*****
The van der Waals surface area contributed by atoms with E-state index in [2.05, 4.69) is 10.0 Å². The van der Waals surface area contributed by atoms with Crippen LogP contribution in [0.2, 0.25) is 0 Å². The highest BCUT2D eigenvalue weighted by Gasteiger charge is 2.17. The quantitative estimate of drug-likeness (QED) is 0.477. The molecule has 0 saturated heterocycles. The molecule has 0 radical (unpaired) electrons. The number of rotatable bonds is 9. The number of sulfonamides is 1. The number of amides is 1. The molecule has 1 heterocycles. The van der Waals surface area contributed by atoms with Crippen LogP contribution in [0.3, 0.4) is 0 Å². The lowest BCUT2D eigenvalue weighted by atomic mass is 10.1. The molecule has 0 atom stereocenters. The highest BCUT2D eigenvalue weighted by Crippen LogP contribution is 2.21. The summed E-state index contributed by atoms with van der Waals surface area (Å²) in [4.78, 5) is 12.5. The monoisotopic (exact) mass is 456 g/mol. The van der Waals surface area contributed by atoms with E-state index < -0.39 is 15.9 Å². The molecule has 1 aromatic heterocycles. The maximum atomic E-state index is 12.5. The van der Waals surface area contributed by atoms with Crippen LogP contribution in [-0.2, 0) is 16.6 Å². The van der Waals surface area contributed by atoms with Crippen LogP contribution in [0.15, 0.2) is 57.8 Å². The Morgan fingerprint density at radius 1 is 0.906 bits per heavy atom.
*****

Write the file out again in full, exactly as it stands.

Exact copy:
The van der Waals surface area contributed by atoms with E-state index in [2.05, 4.69) is 10.0 Å². The van der Waals surface area contributed by atoms with Crippen LogP contribution in [0.2, 0.25) is 0 Å². The highest BCUT2D eigenvalue weighted by Gasteiger charge is 2.17. The quantitative estimate of drug-likeness (QED) is 0.477. The molecule has 0 saturated heterocycles. The molecule has 0 radical (unpaired) electrons. The number of rotatable bonds is 9. The number of sulfonamides is 1. The number of amides is 1. The molecule has 1 heterocycles. The van der Waals surface area contributed by atoms with Crippen LogP contribution in [0.3, 0.4) is 0 Å². The lowest BCUT2D eigenvalue weighted by atomic mass is 10.1. The molecule has 0 atom stereocenters. The highest BCUT2D eigenvalue weighted by Crippen LogP contribution is 2.21. The summed E-state index contributed by atoms with van der Waals surface area (Å²) in [4.78, 5) is 12.5. The monoisotopic (exact) mass is 456 g/mol. The van der Waals surface area contributed by atoms with E-state index < -0.39 is 15.9 Å². The molecule has 1 aromatic heterocycles. The maximum atomic E-state index is 12.5. The van der Waals surface area contributed by atoms with Crippen LogP contribution in [-0.2, 0) is 16.6 Å². The van der Waals surface area contributed by atoms with Crippen LogP contribution in [0.15, 0.2) is 57.8 Å². The Morgan fingerprint density at radius 1 is 0.906 bits per heavy atom.